In the week after issuing an unprecedented statewide water use
reduction order, Gov. Jerry Brown labored to defend the
measure’s focus on urban water use instead of agriculture,
which consumes far more water than cities and towns. … But
while Brown defends agriculture’s heavy use of water, he is
also considering water rights curtailments that could
dramatically affect the industry.
The State Water Resources Control Board late Tuesday issued the
draft framework for forthcoming emergency regulations designed
to help the state conserve water in the face of severe drought.
… Draft emergency regulations will be released April 17.
Adoption is scheduled for May 5 or May 6.
California officials on Tuesday released a plan for achieving a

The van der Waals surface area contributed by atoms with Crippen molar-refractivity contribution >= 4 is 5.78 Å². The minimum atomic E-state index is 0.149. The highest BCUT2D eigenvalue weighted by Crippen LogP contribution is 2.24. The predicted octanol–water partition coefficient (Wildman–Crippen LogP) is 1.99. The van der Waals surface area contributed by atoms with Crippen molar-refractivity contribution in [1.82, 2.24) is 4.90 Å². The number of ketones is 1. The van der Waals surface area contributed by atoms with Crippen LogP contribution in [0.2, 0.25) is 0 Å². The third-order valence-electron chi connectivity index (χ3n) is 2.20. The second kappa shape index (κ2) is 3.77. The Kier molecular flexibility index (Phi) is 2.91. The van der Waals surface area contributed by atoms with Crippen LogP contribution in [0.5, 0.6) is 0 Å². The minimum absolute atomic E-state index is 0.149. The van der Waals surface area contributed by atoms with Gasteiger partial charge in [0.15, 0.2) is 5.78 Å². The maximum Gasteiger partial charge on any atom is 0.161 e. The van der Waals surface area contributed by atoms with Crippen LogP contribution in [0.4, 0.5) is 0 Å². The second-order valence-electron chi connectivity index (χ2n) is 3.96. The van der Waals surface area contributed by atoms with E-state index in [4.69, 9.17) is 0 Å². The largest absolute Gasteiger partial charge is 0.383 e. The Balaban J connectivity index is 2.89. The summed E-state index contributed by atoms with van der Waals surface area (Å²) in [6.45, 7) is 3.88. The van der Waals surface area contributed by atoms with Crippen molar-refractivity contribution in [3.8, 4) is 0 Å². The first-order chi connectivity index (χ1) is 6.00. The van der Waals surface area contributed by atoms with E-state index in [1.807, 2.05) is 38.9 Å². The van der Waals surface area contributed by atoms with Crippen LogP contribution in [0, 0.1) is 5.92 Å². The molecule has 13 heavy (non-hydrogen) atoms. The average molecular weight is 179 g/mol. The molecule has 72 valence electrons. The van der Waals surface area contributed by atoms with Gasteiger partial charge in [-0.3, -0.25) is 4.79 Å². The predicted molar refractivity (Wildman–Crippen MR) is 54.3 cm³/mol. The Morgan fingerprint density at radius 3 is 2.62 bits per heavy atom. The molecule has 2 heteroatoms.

25-percent statewide reduction in water use, proposing
especially steep cuts of 35 percent in some areas that are
heavy water users, including Palm Springs and much of the
A mothballed desalination plant sits like a time capsule near
Santa Barbara’s main tourist beach, a relic of California’s
last drought to end all droughts. … The dilemma is the
focus of the latest installment of this newspaper’s ongoing
series “A State of Drought.”
The drought isn’t all bad. The famous clarity of Lake Tahoe is
greater than it’s been in more than a decade, UC Davis
researchers announced Tuesday, thanks in part to recent dry
years, which meant fewer pollutants running into the iconic
California cities face mandatory targets to slash water use as
much as 35 percent while regulators warn voluntary conservation
hasn’t been enough in the face of a devastating drought.
Underlining their point was data released Tuesday showing a new
low in saving water.
California officials seeking to cut urban water use by 25